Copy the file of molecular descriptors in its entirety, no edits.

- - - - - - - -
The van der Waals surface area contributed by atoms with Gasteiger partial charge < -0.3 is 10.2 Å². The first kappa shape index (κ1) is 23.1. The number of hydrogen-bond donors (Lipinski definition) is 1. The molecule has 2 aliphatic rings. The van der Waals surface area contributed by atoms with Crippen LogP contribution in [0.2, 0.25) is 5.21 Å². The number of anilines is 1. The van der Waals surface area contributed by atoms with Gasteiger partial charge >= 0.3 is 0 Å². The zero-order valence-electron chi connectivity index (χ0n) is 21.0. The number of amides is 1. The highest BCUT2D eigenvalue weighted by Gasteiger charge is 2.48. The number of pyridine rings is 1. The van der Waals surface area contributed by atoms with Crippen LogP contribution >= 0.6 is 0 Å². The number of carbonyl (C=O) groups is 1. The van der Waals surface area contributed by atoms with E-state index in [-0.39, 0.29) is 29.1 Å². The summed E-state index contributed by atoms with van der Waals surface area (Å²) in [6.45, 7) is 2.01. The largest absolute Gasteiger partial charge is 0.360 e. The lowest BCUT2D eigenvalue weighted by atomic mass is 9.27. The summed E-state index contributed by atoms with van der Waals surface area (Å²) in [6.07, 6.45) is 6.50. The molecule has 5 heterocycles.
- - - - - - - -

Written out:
The van der Waals surface area contributed by atoms with Gasteiger partial charge < -0.3 is 10.2 Å². The first kappa shape index (κ1) is 23.1. The number of hydrogen-bond donors (Lipinski definition) is 1. The molecule has 2 aliphatic rings. The van der Waals surface area contributed by atoms with Crippen LogP contribution in [0.2, 0.25) is 5.21 Å². The number of anilines is 1. The van der Waals surface area contributed by atoms with Gasteiger partial charge >= 0.3 is 0 Å². The zero-order valence-electron chi connectivity index (χ0n) is 21.0. The number of amides is 1. The highest BCUT2D eigenvalue weighted by Gasteiger charge is 2.48. The number of pyridine rings is 1. The van der Waals surface area contributed by atoms with Crippen LogP contribution >= 0.6 is 0 Å². The number of carbonyl (C=O) groups is 1. The van der Waals surface area contributed by atoms with E-state index in [-0.39, 0.29) is 29.1 Å². The summed E-state index contributed by atoms with van der Waals surface area (Å²) in [6.45, 7) is 2.01. The largest absolute Gasteiger partial charge is 0.360 e. The lowest BCUT2D eigenvalue weighted by atomic mass is 9.27. The summed E-state index contributed by atoms with van der Waals surface area (Å²) in [6.07, 6.45) is 6.50. The molecule has 5 heterocycles.